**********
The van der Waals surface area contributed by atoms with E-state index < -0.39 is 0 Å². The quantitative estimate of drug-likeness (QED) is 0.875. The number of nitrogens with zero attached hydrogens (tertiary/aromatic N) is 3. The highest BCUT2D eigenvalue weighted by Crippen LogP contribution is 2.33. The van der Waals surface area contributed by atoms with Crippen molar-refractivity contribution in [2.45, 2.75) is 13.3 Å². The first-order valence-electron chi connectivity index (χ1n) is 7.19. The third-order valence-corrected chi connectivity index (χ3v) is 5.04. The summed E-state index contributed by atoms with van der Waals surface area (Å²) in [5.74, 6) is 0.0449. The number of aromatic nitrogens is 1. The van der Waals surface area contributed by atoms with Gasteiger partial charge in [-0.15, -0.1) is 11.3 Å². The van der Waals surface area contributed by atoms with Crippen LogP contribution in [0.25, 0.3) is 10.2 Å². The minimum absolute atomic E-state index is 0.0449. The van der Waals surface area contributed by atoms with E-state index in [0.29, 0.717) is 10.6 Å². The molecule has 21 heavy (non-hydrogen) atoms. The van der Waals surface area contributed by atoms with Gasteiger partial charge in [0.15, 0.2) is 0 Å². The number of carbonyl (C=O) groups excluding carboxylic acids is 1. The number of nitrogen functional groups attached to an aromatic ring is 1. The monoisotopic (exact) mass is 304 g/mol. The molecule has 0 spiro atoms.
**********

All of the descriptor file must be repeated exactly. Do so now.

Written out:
The van der Waals surface area contributed by atoms with E-state index < -0.39 is 0 Å². The quantitative estimate of drug-likeness (QED) is 0.875. The number of nitrogens with zero attached hydrogens (tertiary/aromatic N) is 3. The highest BCUT2D eigenvalue weighted by Crippen LogP contribution is 2.33. The van der Waals surface area contributed by atoms with Crippen molar-refractivity contribution in [2.45, 2.75) is 13.3 Å². The first-order valence-electron chi connectivity index (χ1n) is 7.19. The third-order valence-corrected chi connectivity index (χ3v) is 5.04. The summed E-state index contributed by atoms with van der Waals surface area (Å²) in [5.74, 6) is 0.0449. The number of aromatic nitrogens is 1. The van der Waals surface area contributed by atoms with Gasteiger partial charge in [-0.15, -0.1) is 11.3 Å². The van der Waals surface area contributed by atoms with Crippen LogP contribution in [0.25, 0.3) is 10.2 Å². The minimum absolute atomic E-state index is 0.0449. The van der Waals surface area contributed by atoms with E-state index in [0.29, 0.717) is 10.6 Å². The molecule has 21 heavy (non-hydrogen) atoms. The van der Waals surface area contributed by atoms with Gasteiger partial charge in [0.15, 0.2) is 0 Å². The number of carbonyl (C=O) groups excluding carboxylic acids is 1. The number of nitrogen functional groups attached to an aromatic ring is 1. The monoisotopic (exact) mass is 304 g/mol. The molecule has 0 spiro atoms.